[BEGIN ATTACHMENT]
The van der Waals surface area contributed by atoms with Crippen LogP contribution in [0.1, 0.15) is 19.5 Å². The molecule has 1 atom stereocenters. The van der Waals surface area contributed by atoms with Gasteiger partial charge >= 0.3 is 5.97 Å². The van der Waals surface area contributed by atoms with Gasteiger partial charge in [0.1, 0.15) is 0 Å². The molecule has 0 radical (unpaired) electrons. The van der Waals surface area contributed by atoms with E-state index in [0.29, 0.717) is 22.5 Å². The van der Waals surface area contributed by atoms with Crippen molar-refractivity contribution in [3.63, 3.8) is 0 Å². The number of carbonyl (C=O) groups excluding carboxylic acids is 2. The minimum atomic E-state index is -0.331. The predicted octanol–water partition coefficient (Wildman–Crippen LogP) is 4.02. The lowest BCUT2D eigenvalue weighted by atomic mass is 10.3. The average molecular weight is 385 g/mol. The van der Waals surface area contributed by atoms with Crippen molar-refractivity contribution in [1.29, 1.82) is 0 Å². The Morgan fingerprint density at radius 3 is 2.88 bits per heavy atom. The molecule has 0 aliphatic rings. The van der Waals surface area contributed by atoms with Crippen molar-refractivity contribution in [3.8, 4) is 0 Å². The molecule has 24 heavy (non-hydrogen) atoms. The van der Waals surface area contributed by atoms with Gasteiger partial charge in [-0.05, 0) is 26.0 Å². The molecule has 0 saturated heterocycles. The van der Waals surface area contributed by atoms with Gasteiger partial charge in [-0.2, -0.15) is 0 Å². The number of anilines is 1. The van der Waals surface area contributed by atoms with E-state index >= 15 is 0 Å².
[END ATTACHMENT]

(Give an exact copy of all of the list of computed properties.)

The van der Waals surface area contributed by atoms with Crippen LogP contribution in [0.1, 0.15) is 19.5 Å². The molecule has 1 atom stereocenters. The van der Waals surface area contributed by atoms with Gasteiger partial charge >= 0.3 is 5.97 Å². The van der Waals surface area contributed by atoms with Gasteiger partial charge in [0.1, 0.15) is 0 Å². The molecule has 0 radical (unpaired) electrons. The van der Waals surface area contributed by atoms with E-state index in [0.29, 0.717) is 22.5 Å². The van der Waals surface area contributed by atoms with Crippen molar-refractivity contribution in [3.63, 3.8) is 0 Å². The number of carbonyl (C=O) groups excluding carboxylic acids is 2. The minimum atomic E-state index is -0.331. The predicted octanol–water partition coefficient (Wildman–Crippen LogP) is 4.02. The lowest BCUT2D eigenvalue weighted by atomic mass is 10.3. The average molecular weight is 385 g/mol. The van der Waals surface area contributed by atoms with Crippen molar-refractivity contribution in [1.29, 1.82) is 0 Å². The Morgan fingerprint density at radius 3 is 2.88 bits per heavy atom. The molecule has 0 aliphatic rings. The van der Waals surface area contributed by atoms with Crippen molar-refractivity contribution in [3.8, 4) is 0 Å². The molecule has 24 heavy (non-hydrogen) atoms. The van der Waals surface area contributed by atoms with Gasteiger partial charge in [-0.05, 0) is 26.0 Å². The molecule has 0 saturated heterocycles. The van der Waals surface area contributed by atoms with Gasteiger partial charge in [-0.2, -0.15) is 0 Å². The number of anilines is 1. The van der Waals surface area contributed by atoms with E-state index >= 15 is 0 Å².